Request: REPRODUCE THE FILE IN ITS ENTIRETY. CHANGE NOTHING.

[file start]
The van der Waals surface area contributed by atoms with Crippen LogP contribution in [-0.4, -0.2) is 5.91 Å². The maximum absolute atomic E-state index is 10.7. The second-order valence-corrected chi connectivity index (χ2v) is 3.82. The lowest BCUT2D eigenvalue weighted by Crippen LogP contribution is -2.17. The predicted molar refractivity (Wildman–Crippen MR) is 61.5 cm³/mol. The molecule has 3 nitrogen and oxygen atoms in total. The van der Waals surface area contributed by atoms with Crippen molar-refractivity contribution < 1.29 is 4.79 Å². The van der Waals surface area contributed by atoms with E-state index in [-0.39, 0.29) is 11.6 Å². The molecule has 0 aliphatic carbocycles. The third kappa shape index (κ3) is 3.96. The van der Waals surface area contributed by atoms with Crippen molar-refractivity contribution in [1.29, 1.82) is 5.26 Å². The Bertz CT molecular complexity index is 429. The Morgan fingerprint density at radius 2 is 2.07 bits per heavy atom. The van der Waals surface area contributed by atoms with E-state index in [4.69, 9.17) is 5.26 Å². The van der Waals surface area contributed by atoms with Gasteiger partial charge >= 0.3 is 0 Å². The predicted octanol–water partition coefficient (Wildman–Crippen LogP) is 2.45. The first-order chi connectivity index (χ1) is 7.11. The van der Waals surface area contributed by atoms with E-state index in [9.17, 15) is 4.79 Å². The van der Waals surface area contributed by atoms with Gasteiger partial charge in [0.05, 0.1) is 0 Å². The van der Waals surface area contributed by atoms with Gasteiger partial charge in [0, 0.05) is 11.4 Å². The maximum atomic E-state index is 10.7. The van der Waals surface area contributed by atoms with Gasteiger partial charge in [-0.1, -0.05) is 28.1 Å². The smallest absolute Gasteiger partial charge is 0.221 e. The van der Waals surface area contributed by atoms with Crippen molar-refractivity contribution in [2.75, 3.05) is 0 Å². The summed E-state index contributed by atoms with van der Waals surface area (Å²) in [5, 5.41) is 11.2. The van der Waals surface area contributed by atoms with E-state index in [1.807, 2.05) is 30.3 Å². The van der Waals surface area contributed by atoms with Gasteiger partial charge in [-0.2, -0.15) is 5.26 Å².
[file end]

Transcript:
The van der Waals surface area contributed by atoms with Crippen LogP contribution in [-0.4, -0.2) is 5.91 Å². The maximum absolute atomic E-state index is 10.7. The second-order valence-corrected chi connectivity index (χ2v) is 3.82. The lowest BCUT2D eigenvalue weighted by Crippen LogP contribution is -2.17. The predicted molar refractivity (Wildman–Crippen MR) is 61.5 cm³/mol. The molecule has 3 nitrogen and oxygen atoms in total. The van der Waals surface area contributed by atoms with Crippen molar-refractivity contribution < 1.29 is 4.79 Å². The van der Waals surface area contributed by atoms with E-state index in [-0.39, 0.29) is 11.6 Å². The molecule has 0 aliphatic carbocycles. The third kappa shape index (κ3) is 3.96. The van der Waals surface area contributed by atoms with Crippen molar-refractivity contribution in [1.29, 1.82) is 5.26 Å². The Bertz CT molecular complexity index is 429. The Morgan fingerprint density at radius 2 is 2.07 bits per heavy atom. The van der Waals surface area contributed by atoms with E-state index in [4.69, 9.17) is 5.26 Å². The van der Waals surface area contributed by atoms with Gasteiger partial charge >= 0.3 is 0 Å². The predicted octanol–water partition coefficient (Wildman–Crippen LogP) is 2.45. The first-order chi connectivity index (χ1) is 7.11. The van der Waals surface area contributed by atoms with E-state index in [9.17, 15) is 4.79 Å². The van der Waals surface area contributed by atoms with Gasteiger partial charge in [0.05, 0.1) is 0 Å². The van der Waals surface area contributed by atoms with Gasteiger partial charge in [0, 0.05) is 11.4 Å². The maximum atomic E-state index is 10.7. The van der Waals surface area contributed by atoms with Gasteiger partial charge in [-0.1, -0.05) is 28.1 Å². The smallest absolute Gasteiger partial charge is 0.221 e. The van der Waals surface area contributed by atoms with Crippen molar-refractivity contribution in [2.75, 3.05) is 0 Å². The summed E-state index contributed by atoms with van der Waals surface area (Å²) in [5, 5.41) is 11.2. The van der Waals surface area contributed by atoms with E-state index in [1.807, 2.05) is 30.3 Å². The van der Waals surface area contributed by atoms with Gasteiger partial charge in [-0.2, -0.15) is 5.26 Å².